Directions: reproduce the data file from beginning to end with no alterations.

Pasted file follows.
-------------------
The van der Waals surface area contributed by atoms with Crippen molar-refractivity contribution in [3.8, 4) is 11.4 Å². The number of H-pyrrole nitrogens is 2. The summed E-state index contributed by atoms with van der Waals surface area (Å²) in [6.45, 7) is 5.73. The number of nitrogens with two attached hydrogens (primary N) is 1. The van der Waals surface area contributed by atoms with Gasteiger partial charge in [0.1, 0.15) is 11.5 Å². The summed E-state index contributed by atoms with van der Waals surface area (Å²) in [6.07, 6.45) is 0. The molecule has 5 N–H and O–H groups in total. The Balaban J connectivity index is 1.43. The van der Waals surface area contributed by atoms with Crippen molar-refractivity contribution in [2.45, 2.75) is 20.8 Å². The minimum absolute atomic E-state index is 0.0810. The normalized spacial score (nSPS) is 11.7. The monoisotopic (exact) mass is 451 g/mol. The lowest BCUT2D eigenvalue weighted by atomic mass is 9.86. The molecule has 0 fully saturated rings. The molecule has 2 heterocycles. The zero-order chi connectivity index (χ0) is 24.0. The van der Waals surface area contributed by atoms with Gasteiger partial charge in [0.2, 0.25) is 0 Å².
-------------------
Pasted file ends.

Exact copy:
The van der Waals surface area contributed by atoms with Crippen molar-refractivity contribution in [3.8, 4) is 11.4 Å². The number of H-pyrrole nitrogens is 2. The summed E-state index contributed by atoms with van der Waals surface area (Å²) in [6.45, 7) is 5.73. The number of nitrogens with two attached hydrogens (primary N) is 1. The van der Waals surface area contributed by atoms with Gasteiger partial charge in [0.1, 0.15) is 11.5 Å². The summed E-state index contributed by atoms with van der Waals surface area (Å²) in [6.07, 6.45) is 0. The molecule has 5 N–H and O–H groups in total. The Balaban J connectivity index is 1.43. The van der Waals surface area contributed by atoms with Crippen molar-refractivity contribution in [2.45, 2.75) is 20.8 Å². The minimum absolute atomic E-state index is 0.0810. The normalized spacial score (nSPS) is 11.7. The monoisotopic (exact) mass is 451 g/mol. The lowest BCUT2D eigenvalue weighted by atomic mass is 9.86. The molecule has 0 fully saturated rings. The molecule has 2 heterocycles. The zero-order chi connectivity index (χ0) is 24.0. The van der Waals surface area contributed by atoms with Gasteiger partial charge in [0.2, 0.25) is 0 Å².